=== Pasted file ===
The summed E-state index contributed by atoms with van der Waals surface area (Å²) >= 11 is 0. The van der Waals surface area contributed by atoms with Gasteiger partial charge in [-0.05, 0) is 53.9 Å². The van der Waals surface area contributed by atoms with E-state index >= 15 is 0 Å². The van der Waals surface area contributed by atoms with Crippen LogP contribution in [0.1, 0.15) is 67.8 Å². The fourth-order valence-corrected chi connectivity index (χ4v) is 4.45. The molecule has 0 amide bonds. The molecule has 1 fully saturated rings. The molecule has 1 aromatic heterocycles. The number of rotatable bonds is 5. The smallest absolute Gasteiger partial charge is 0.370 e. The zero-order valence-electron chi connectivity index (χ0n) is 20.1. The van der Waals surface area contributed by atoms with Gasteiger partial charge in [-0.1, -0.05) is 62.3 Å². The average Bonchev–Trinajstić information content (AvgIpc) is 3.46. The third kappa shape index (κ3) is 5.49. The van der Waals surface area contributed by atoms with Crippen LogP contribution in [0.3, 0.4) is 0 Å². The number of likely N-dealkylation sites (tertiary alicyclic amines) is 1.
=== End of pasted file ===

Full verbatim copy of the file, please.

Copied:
The summed E-state index contributed by atoms with van der Waals surface area (Å²) >= 11 is 0. The van der Waals surface area contributed by atoms with Gasteiger partial charge in [-0.05, 0) is 53.9 Å². The van der Waals surface area contributed by atoms with E-state index >= 15 is 0 Å². The van der Waals surface area contributed by atoms with Crippen LogP contribution in [0.1, 0.15) is 67.8 Å². The fourth-order valence-corrected chi connectivity index (χ4v) is 4.45. The molecule has 0 amide bonds. The molecule has 1 fully saturated rings. The molecule has 1 aromatic heterocycles. The number of rotatable bonds is 5. The smallest absolute Gasteiger partial charge is 0.370 e. The zero-order valence-electron chi connectivity index (χ0n) is 20.1. The van der Waals surface area contributed by atoms with Gasteiger partial charge in [-0.1, -0.05) is 62.3 Å². The average Bonchev–Trinajstić information content (AvgIpc) is 3.46. The third kappa shape index (κ3) is 5.49. The van der Waals surface area contributed by atoms with Crippen LogP contribution in [0.3, 0.4) is 0 Å². The number of likely N-dealkylation sites (tertiary alicyclic amines) is 1.